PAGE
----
Social Enterprise Initiative Launches New Program to Combat Climate Change and Save Weekend Ski Trips

HBS students had a rough go of it on the slopes this year. Way to go, climate change.

Cumnock Hall – Broken bones, bruised brains, and battered hearts – these are the injuries that have plagued the skiing and snowboarding population at HBS this year. Despite the usual hype and anticipation, record low snowfalls during peak season – especially during the official ski trip weekend – resulted in frustration, scratched equipment, and cringeworthy Insta-stories.

“My skis were so bad,” said one RC student. “They needed a wax more than my late-winter bikini line.”

“It just wouldn’t snow,” sighed another RC. “I saw more powder on the Goldman trading floor than I did on the slopes. It was so depressing.”

The rest of the student body widely echoed their sentiments. In an informal and statistically insignificant survey, 87% of poll takers stated that this had been the worst ski season of their lives. Without the fluffy white stuff, injuries were at an all-time high; wipeouts were no longer cushioned, and yard sales ceased to be entertaining. The culprit for this misfortune? A whopping 98% of poll takers indicated that climate change was to blame.

“We always talk about climate change as something that happens slowly and is hard to measure. I think this winter shows just how much impact climate change is having directly on our lives,” stated one EC, Avi D’skeer. “Now we know exactly how famine-stricken children in South Sudan feel, and it’s really not fun. I’m thinking, like, ‘We need to do something about this. My partner’s P.E. firm owns a condo in Beaver Creek, and what are we supposed to do if we can’t even use it?’”

Based on their harrowing experiences, a group of socially-minded students are taking matters into their own hands. In collaboration with the Social Enterprise Initiative, these students are launching new conservation initiatives that they hope will save ski weekends for future HBS generations – and, more importantly, for the planet.

Given the completely-original-and-not-at-all-trademark-infringing moniker “SXSW” (“Save eXcellent Ski Weekends”), the new program’s cornerstone is waste reduction. One such initiative: takeout containers in Spangler will no longer be permitted for those students eating in the dining hall, and students found to be using takeout containers indoors will be charged a “Climate Shame Fee” on their student bill.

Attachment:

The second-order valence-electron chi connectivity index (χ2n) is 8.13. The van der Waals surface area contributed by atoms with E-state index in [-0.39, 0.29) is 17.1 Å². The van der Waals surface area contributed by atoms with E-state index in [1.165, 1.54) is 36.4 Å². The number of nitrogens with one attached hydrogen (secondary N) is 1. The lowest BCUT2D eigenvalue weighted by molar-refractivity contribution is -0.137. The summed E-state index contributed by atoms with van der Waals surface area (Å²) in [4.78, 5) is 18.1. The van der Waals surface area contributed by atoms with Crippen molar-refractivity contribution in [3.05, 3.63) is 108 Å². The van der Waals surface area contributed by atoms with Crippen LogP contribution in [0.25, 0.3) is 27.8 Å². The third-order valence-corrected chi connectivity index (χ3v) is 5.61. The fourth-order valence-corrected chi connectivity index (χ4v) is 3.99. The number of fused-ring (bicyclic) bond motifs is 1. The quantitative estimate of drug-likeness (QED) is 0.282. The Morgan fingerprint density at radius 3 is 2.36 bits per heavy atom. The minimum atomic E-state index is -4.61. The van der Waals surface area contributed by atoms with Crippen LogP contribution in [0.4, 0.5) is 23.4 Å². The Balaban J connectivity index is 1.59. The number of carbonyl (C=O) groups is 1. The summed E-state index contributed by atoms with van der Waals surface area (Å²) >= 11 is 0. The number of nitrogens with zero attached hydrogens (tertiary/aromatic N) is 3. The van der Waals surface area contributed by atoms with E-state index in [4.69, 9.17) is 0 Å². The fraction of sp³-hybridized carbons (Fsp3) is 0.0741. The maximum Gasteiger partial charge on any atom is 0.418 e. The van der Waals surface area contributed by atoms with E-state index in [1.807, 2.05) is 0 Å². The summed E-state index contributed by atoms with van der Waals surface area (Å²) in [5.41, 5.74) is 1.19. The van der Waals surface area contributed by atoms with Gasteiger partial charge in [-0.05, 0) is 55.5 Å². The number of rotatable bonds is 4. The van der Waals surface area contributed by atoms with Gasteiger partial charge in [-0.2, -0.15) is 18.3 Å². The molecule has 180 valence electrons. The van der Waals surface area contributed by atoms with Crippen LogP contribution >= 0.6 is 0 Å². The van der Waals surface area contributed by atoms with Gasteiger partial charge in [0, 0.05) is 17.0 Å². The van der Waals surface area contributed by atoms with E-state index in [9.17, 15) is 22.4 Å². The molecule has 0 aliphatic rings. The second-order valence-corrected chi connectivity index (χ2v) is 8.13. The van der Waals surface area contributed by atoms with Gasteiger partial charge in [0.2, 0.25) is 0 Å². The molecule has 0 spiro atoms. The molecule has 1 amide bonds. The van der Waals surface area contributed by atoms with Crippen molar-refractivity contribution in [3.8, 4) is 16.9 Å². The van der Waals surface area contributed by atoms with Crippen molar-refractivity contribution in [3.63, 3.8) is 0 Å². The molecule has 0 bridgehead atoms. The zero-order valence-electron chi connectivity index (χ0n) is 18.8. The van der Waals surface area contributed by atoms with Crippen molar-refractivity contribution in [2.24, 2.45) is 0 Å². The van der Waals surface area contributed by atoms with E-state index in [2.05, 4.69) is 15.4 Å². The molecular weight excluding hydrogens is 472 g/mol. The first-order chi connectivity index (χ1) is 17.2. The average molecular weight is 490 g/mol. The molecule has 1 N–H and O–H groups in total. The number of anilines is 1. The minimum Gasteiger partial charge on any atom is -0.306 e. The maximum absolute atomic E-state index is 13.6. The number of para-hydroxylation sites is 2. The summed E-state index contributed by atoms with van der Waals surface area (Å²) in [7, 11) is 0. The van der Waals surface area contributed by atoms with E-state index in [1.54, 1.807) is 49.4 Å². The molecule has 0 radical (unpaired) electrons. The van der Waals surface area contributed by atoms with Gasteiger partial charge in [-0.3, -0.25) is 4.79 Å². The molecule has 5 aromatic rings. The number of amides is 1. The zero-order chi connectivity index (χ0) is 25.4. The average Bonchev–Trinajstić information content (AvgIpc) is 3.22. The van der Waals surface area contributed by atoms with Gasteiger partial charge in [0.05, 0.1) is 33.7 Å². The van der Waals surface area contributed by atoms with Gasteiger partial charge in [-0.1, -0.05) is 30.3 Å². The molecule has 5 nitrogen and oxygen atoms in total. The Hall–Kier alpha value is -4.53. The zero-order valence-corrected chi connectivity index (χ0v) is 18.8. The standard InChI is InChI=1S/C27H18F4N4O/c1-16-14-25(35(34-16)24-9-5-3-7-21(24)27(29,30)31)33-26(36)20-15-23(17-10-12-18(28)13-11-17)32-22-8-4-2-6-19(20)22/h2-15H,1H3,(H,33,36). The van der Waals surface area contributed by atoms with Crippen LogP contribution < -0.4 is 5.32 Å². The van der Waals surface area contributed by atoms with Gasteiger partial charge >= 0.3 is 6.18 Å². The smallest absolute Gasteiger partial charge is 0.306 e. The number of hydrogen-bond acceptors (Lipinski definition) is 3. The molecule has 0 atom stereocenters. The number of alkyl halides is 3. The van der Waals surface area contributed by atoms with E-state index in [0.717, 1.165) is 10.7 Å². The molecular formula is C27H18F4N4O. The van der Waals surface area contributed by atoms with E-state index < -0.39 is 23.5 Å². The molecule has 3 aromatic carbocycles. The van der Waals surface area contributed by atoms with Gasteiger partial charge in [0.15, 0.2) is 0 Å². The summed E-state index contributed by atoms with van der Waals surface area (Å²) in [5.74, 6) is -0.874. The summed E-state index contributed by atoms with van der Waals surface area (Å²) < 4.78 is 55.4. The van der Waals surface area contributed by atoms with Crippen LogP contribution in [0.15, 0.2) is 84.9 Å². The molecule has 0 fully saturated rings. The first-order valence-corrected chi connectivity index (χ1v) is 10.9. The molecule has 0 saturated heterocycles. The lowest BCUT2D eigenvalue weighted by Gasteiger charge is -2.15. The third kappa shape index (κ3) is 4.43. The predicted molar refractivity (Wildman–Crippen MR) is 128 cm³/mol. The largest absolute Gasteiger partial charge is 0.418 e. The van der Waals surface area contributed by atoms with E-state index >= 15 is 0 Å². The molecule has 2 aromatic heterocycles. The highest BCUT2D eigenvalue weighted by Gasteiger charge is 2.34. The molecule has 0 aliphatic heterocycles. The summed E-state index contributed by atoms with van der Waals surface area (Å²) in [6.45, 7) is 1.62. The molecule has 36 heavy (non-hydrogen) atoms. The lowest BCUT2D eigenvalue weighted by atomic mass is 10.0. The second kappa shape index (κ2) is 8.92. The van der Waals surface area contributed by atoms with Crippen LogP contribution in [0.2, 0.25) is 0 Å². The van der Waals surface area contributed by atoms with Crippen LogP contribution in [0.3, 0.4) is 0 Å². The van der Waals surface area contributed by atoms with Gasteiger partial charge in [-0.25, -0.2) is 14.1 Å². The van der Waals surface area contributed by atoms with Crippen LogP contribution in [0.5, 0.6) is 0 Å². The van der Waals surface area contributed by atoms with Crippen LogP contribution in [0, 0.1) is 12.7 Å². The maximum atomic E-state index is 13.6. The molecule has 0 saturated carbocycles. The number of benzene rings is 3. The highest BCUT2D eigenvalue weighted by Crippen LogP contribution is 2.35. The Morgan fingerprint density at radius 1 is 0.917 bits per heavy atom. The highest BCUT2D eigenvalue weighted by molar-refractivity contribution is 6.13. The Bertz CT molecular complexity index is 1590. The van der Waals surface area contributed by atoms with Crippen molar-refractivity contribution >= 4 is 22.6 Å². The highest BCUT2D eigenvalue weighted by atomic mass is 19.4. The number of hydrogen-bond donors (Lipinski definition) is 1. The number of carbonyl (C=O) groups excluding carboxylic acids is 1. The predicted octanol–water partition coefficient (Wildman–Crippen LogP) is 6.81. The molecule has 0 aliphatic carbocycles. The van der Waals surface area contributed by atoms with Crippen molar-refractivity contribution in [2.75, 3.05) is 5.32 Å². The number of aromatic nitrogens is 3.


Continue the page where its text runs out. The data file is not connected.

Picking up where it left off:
“With this move we anticipate a ten-fold reduction in waste and a six-fold increase in white liberal guilt,” said one of the leaders of the program, Wanda B. Green. “And studies have shown that, while increasing the latter doesn’t actually combat climate change, it makes people a lot more likely to have insufferable conversations about it.”

Other waste reduction initiatives include a new social enterprise startup, Dunder, aiming to eliminate repeat Instagram posts and thus conserve electricity.

“We estimate that the amount of computing power it takes to power redundant social media use requires the equivalent of building approximately five new coal power plants a month,” remarked the venture’s CEO, Socha L. Justiz. “That math may be a bit fuzzy, but anyone who’s had to see the same scorpion bowl on GroupMe five times knows our value proposition is crystal clear.”

And this is just the start – the SXSW leaders have many more ideas in the pipeline that they hope to roll out, including Aldrich “Dark Days” where RC classes are taught with the lights off, and a new travel policy mandating that travel to and from all treks take place by either train or container ship.

Remarked Green, “We’ll have succeeded when no future HBS class, let alone a South Sudanese child, ever has the type of ski experience we had this year.”

As the concussions subside and those on crutches return to full mobility, one can’t help but wish these intrepid students success in their worthy endeavor.